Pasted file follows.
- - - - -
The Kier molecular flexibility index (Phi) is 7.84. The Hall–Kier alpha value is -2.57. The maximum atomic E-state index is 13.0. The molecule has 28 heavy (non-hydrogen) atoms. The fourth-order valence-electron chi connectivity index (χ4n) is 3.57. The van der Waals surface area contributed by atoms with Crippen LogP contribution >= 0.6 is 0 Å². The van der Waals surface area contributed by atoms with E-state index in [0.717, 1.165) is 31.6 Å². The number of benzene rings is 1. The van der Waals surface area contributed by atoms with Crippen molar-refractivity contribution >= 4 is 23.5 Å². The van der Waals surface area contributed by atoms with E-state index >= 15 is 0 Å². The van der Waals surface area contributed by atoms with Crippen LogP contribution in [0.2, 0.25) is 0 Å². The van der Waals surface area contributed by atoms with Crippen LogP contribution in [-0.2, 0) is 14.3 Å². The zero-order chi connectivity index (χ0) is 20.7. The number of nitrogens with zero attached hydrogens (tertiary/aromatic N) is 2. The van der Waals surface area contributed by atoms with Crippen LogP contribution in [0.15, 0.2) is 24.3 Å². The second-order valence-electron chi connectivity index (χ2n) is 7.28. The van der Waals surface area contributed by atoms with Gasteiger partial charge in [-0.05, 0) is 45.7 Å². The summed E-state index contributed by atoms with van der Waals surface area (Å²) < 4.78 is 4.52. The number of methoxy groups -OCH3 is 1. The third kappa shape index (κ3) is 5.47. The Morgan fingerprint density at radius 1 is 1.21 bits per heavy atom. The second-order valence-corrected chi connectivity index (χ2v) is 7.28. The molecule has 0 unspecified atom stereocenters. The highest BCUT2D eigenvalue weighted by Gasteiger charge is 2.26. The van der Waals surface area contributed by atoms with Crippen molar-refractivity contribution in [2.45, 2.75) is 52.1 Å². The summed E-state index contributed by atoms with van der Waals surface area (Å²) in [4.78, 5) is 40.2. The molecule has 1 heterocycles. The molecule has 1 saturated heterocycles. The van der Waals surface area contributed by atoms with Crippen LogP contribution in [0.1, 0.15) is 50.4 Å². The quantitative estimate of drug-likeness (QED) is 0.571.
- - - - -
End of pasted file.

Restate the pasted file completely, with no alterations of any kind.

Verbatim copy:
The Kier molecular flexibility index (Phi) is 7.84. The Hall–Kier alpha value is -2.57. The maximum atomic E-state index is 13.0. The molecule has 28 heavy (non-hydrogen) atoms. The fourth-order valence-electron chi connectivity index (χ4n) is 3.57. The van der Waals surface area contributed by atoms with Crippen LogP contribution >= 0.6 is 0 Å². The van der Waals surface area contributed by atoms with E-state index in [0.717, 1.165) is 31.6 Å². The number of benzene rings is 1. The van der Waals surface area contributed by atoms with Crippen molar-refractivity contribution >= 4 is 23.5 Å². The van der Waals surface area contributed by atoms with E-state index >= 15 is 0 Å². The van der Waals surface area contributed by atoms with Crippen LogP contribution in [0.2, 0.25) is 0 Å². The van der Waals surface area contributed by atoms with Crippen LogP contribution in [-0.2, 0) is 14.3 Å². The zero-order chi connectivity index (χ0) is 20.7. The number of nitrogens with zero attached hydrogens (tertiary/aromatic N) is 2. The van der Waals surface area contributed by atoms with Crippen LogP contribution in [0.15, 0.2) is 24.3 Å². The second-order valence-electron chi connectivity index (χ2n) is 7.28. The van der Waals surface area contributed by atoms with Gasteiger partial charge in [-0.05, 0) is 45.7 Å². The summed E-state index contributed by atoms with van der Waals surface area (Å²) < 4.78 is 4.52. The number of methoxy groups -OCH3 is 1. The third kappa shape index (κ3) is 5.47. The Morgan fingerprint density at radius 1 is 1.21 bits per heavy atom. The second-order valence-corrected chi connectivity index (χ2v) is 7.28. The molecule has 0 unspecified atom stereocenters. The highest BCUT2D eigenvalue weighted by Gasteiger charge is 2.26. The van der Waals surface area contributed by atoms with Crippen molar-refractivity contribution in [2.45, 2.75) is 52.1 Å². The summed E-state index contributed by atoms with van der Waals surface area (Å²) in [4.78, 5) is 40.2. The molecule has 1 heterocycles. The molecule has 1 saturated heterocycles. The van der Waals surface area contributed by atoms with Crippen LogP contribution in [0.1, 0.15) is 50.4 Å². The quantitative estimate of drug-likeness (QED) is 0.571.